While travelling by yacht, I feel like a turtle: my house is always with me. Omnia mea mecum porto : ) That’s why some rare cases of inhospitality do not hurt. But they can change plans much.
After Malaga we were going to stop on the corner of European continent, in Gibraltar. In this strategically important point the huge port is situated, supplying way between Eastern and Western hemispheres.
It’s 65 miles from Malaga to Gibraltar. We decided to break the distance and stopped in a town of Estepona for a night. Later, when we arrived to Gibraltar, we were grateful to ourselves for this decision.
…It was crowded there: dozens of huge cargo ships, we were able to see their silhouettes from far away. American, European and Arabic flags. Giants were staying side by side with small boats that loaded diesel to their depth. Passing between them, we read their names. Weird to see a clumsy and heavy ship poetically named “Aeolus”…
–Well, – decided we, – it’s a huge port, where all ships stop before crossing Gibraltar. English is international language, nothing special about it.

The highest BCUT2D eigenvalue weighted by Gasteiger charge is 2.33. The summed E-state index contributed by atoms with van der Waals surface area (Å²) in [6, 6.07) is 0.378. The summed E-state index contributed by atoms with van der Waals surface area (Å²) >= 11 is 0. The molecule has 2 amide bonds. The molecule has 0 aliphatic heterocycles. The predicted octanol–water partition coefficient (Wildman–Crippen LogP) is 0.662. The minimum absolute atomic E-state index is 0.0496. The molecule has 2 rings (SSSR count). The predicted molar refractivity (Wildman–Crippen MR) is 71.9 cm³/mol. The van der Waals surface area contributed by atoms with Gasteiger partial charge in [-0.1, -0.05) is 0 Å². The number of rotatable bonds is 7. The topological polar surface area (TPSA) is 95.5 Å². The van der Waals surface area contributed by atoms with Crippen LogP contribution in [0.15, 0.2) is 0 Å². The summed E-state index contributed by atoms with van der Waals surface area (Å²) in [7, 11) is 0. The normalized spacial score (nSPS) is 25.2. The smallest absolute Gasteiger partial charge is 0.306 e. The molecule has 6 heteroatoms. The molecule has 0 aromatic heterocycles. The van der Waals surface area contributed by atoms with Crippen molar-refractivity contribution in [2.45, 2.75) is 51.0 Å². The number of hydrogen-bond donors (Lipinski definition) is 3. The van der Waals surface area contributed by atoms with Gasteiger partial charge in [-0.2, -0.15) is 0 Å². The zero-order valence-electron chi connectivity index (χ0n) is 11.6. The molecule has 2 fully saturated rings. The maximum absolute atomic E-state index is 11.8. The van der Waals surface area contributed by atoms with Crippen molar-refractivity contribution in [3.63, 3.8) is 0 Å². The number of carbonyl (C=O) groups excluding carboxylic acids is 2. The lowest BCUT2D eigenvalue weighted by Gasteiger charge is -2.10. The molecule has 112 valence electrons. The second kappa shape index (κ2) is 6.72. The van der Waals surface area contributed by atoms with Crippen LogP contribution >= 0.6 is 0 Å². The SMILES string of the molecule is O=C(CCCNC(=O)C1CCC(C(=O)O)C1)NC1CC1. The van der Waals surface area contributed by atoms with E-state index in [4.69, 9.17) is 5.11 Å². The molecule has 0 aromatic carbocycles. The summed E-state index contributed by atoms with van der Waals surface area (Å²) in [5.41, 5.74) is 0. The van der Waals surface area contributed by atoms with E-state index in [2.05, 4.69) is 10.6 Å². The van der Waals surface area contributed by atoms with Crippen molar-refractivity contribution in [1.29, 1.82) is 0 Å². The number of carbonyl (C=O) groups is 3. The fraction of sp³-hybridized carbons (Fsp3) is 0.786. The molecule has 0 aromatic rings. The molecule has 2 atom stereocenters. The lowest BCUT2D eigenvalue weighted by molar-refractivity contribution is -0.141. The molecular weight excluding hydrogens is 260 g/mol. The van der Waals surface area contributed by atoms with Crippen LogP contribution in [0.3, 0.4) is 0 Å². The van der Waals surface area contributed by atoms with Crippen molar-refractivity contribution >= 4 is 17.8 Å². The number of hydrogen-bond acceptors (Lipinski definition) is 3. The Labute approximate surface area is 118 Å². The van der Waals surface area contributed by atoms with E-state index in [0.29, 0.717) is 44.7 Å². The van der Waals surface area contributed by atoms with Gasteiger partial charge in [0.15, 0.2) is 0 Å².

We set ropes, put fenders and headed to the entrance of marina. “Queensway” was written on a wall. Queensway? Wat a fuk a queen is doing here? Hell, is it British territory? – was the logical suggestion.
The next suggestion was about my visa: if Gibraltar is British,, as a citizen of Russia, I need visa to Great Britain that is not in a Shengen zone. As you’ve already guessed, all suggestions were right.
That was pretty a surprise. We still had time to cross the straight – we left in the morning and there were just 20 miles from Estepona (thanks God, we stopped there. Otherwise, we could have two options: go back, or – cross the straight at night).
The wind was 25 knots, but bureaucracy didn’t give us chance to wait for calming down. We turned the boat and left inhospitable land.
The staight was tough: strong current + strong wind. We needed to steer all way, ‘coz the autopilot said “Solve this situation by yourseves, guys. Adio”.
Finally, we needed to drop the main sail. Happily, the entrance to marina of Tarife was already in front of us.
We entered the harbour. There were no sailing boats in it. Noone. It was a fishermen harbour, not a marina. We were ready to leave it and go further, searching for anchorage. But another boat – a catamaran – had arrived, and their captain, noticing our doubts, showed us a place to stop.
Parking was tough too. Wind gave no chance for a gentle arrival, pushing us to the shore. The nose of Vagabond hit the pier.
Even behind marina walls waves pulled and puhed the boat. Poor Vagabond trembled, held by mooring lines. The wind was moaning and shouting. We almost got used to listen to it all days long…